Tuesday, May 27, 2008

The Day China Stood Still

I recently read an article that described the Chinese people as being emotionally non-expressive and non-aggressive by nature; however, courageous and fearless in the face of adversity.

I witnessed this firsthand last week as the People’s Republic began a three day period of mourning one week following the worst natural disaster their country has seen since the last devastating earthquake of 1976. For the past couple of weeks I have been in Beijing and was moved by both the heroic rescue response to the devastation in Sichuan as well as the dignity and solidarity of the Chinese people in the aftermath of tragedy.

I was traveling through the Olympic Village area last Monday on day one of the three day mourning period. The Government called for all of China to stop and observe a three minute period of silence at 2:28 pm, the time that the first shockwave was felt one-week prior. All vehicles and people were to stop and remain silent. The exception was trucks and busses were to sound their horns. That is exactly what happened. I was in a city of 17 million people, on an extremely busy thoroughfare and everyone stopped dead in their tracks at the stroke of 2:28 pm. It was truly moving and humbling to witness this tribute. I have a hard time imaging such solidarity in the U.S.

Later that evening as I strolled around the area of the Forbidden City and Tiananmen Square, we witnessed spontaneous demonstrations of solidarity as large groups of people marched in the streets behind their National flag shouting CHINA in unison. This was the courageousness that I read about as the people seemed to be shouting in the face of nature’s fury: We are strong and will not be broken!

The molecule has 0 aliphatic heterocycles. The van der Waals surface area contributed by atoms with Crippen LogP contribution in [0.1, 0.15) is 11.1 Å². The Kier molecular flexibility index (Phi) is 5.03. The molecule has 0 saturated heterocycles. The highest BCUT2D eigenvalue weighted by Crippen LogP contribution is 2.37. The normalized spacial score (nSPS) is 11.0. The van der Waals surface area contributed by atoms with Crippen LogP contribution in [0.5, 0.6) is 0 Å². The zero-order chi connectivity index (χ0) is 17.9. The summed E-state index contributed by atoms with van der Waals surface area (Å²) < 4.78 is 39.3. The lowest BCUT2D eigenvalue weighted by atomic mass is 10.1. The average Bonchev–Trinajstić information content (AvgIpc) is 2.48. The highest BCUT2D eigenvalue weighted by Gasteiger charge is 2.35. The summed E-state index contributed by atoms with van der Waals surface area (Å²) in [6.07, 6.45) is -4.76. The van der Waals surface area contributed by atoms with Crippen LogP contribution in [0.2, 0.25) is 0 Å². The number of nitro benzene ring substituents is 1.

On the last day of three-day observance, we walked around the Houhai Lake district of the Hutong, the heart of Beijing’s nightlife. Instead of loud music coming out of every restaurant and bar, there was reverent quiet with candles lit on the sidewalks, many of which were arranged in the numbers 5-12-08, the day of the earthquake. No public entertainment or music was played for those three days. No television station aired anything but coverage of the quake. Everything else continued as normal. The City carried on its usual buzz of activity, only in a quieter, more reverent manner. It was truly a wonder to witness.

The Chinese media covered only stories of hope and strength featuring the valiant individuals that were risking or had risked their own safety to rescue others trapped in the Sichuan rubble and devastation. There were no stories of how the local or national response was bungled or how people were screaming at the lack of help they were receiving. This was also refreshing to someone that witnessed the aftermath of Katrina and the swirl of negativity fed by the vulturous media in this country. That type of hopelessness and helplessness doesn’t play well in a country like China that stands strong and united in the face of adversity. I think many in this country could learn a lot from the Chinese people were they to be open enough to do so. There really is strength in numbers, as long as people operate as one.

I met people that were from the areas worst hit and had family there. I expressed my sympathy to them and they graciously expressed appreciation for my sentiment but showed no obvious signs of grief and distress. That type of emotion was either expressed privately or put off until after the crisis period was over. Their attention seemed only toward moving forward and helping the living get back on their feet. The strength and positive attitudes from the people that I met will stay with me for the rest of my life. I truly hope I can visit their country again. They are truly a great nation of people.

1 comment:

Paul H said...

Phil,

I have wondered for the last week whether you could even make your trip. What an experience you must have had. Sometimes crisis transforms a society. I think this earthquake has shaken more than just a province, but an entire country and indirectly the entire world. I can't wait to hear more.

Paul